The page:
Everything You Need To Know To See Japan’s Cherry Blossoms

My family’s recent trip to the Carlsbad Flower fields got my daughter, Lily, non-stop talking about our upcoming flower-centered trip to Japan!

After an 11 hour flight, the whole family landed in Tokyo this last week, and I have to admit that (as a frequent Japan traveler, but someone who was never able to time the blooms quite right) this year was the most beautiful I’ve ever seen them

In Buddhism, cherry blossoms have a long history of symbolism, one of those being a symbol of mortality and brevity. This ties in with what I’ve always been told: that the first rain after the initial bloom would wash away the petals, I found that not to be true this year. The blossoms were spectacular, well worth the stress of taking two young children on an 11-hour flight. 

I have to say, considering this trip was scheduled around my kid’s spring break, our family was lucky. 2024 has been unusual in that the cherry blossoms around Tokyo did not bloom until early April due to a colder than average winter, when normally they began to blossom in late March. With the earthquakes and tsunami warnings (my prayers go out to everyone in Taiwan), rain has been in the forecast at least a little every day. But despite that, the cherry blossoms were still strong and beautiful!

When to See Cherry Blossoms

From the first bloom in late March to when the green leaves start growing in in mid April, cherry blossoms are beautiful during their entire lifecycle.

Don’t worry too much if you miss the first bloom they’ll still be there and beautiful for a couple weeks after, but I know when we are planning our trips it’s hard to not want to miss the iconic first bloom of cherry blossoms!

In order to plan accordingly, pay attention to this online forecast as Japan’s cherry blossoms bloom at a different time in its various regions

Keep in mind, its only a forecast! My friends recently planned their trip precisely around the forecast and unfortunately, they ended up leaving before the cherry blossoms even bloomed this year!

Where to See Cherry Blossoms

I am including a link here to a guide to some of the best cherry tree viewing in the country, but honestly, cherry blossoms are everywhere in Japan

Pro Tip:

If a truly beautiful tree is just too jam packed with tourists to snap a pic, walk a little further and I promise you’ll be able to find another!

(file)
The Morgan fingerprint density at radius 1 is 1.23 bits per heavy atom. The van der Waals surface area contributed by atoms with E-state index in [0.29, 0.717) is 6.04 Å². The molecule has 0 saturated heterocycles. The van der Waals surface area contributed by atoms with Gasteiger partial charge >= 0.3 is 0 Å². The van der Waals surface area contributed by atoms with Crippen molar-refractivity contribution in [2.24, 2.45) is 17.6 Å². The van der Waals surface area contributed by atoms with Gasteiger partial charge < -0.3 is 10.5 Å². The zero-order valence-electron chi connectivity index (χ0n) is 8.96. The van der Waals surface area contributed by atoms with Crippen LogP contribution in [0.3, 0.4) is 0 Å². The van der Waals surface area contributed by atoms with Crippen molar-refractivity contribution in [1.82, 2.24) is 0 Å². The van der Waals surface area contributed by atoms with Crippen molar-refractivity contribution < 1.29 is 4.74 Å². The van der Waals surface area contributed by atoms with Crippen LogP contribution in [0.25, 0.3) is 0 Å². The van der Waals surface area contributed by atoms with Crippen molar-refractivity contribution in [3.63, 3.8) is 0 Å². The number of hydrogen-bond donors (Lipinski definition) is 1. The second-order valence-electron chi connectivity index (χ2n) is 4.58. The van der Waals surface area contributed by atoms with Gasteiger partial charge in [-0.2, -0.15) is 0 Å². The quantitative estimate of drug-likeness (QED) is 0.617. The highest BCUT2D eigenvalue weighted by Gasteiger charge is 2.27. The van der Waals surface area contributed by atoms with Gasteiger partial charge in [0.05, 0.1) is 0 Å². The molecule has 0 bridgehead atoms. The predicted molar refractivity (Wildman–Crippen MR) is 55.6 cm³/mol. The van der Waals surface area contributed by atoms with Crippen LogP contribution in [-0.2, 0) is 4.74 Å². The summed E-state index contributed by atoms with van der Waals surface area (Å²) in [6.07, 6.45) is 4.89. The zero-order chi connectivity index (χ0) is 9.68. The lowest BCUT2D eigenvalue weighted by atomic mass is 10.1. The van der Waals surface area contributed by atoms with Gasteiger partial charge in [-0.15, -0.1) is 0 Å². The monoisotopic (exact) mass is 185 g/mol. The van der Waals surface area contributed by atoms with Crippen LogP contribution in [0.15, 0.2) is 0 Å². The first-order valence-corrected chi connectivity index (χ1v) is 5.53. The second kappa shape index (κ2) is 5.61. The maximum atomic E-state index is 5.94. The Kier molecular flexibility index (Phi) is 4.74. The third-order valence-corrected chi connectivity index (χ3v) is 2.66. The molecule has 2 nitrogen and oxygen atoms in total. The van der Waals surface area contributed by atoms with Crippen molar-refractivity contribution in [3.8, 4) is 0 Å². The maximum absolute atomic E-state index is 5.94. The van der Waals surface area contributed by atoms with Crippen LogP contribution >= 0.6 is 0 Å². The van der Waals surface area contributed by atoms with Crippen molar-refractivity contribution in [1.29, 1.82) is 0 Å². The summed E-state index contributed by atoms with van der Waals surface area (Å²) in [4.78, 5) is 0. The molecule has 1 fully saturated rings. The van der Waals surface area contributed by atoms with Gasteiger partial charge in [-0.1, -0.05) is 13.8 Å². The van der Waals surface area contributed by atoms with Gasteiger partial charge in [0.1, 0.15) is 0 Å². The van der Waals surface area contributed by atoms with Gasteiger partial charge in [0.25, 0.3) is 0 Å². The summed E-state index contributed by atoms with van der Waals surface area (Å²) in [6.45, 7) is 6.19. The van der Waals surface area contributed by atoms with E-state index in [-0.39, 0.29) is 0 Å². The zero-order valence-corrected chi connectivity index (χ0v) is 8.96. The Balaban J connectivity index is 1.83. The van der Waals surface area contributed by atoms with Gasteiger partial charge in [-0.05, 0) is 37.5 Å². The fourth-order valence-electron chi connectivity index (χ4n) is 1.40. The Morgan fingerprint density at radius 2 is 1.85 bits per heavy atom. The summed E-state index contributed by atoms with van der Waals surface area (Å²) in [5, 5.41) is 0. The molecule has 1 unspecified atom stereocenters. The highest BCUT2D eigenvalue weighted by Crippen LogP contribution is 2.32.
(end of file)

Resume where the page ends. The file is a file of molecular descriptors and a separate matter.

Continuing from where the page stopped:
My favorite location to see the blossoms were in an onsen village called Kinosaki. It was a beautiful quaint little town and was less crowded than everywhere else in Japan.

The cherry trees were blooming all along the water down by a canal and they were some of the most vibrantly colored blossoms I saw during the entire trip!

Hanami & What to Do

If you are thinking about indulging yourself in a cherry blossom tour, here are some things to keep in mind:

  • The viewing of cherry blossoms is called 花見 (hanami) in Japanese written with the Kanji of flower and the verb “to see”. Hanami is an important part of Japanese culture that there are many fun activities surrounding them. There may even be Hanami festivals going on during your trip! Try participating in walks and picnics along the rivers to take in the beauty of the cherry blossoms. At night, some parks and bridges may light up for blossom viewing after dark. 
  • I had to drag my kids out of bed for an early morning walk on the first day after we got there, but it was well worth it: the parks are less crowded, more peaceful, and it is easier to get off some really good shots with the camera!
  • Think food, not just flowers!!! Sakura festivals are held all over Japan this time of year, and this is a great time to enjoy an incredible variety of sakura flavored treats. My personal favorite was the hand-crafted sakura wagashi (Japanese traditional sweets), but my son and daughter both liked the sakura ice cream and parfaits!
  • Depending on where you go, the cherry blossom season in Japan is quite long, beginning in mid-January in southern areas like Okinawa and going as late as mid-May in northern areas like Hakkaido.  However, keep in mind that the window to see the flowers in a given area is still fairly short: cherry blossoms will peak about a week or two after they first open and yes, sometimes can be knocked down early by high winds or heavy rains. 
  • As I mentioned earlier, the blossom times can be a little unpredictable like they were in Tokyo this year.  Fortunately, there is an online forecast which you can check to see where the peak blooms are at any given time. 

Being able to walk quietly with your family along the cherry blossoms if you’re able to get the chance is something to remember and appreciate as Japan’s tourism numbers rise every year.

One year, certain parts of Japan may be completely banned from tourism if the current problems of tourists continue where many will harass locals, graffiti, litter, and steal!

Remember to take the time to appreciate the culture of Japan, and try to learn a little of the language before traveling! Doing a little to make sure we’re respecting the homes and culture of the people we’re visiting is essential to teach our little ones.

Good luck and happy hanami!


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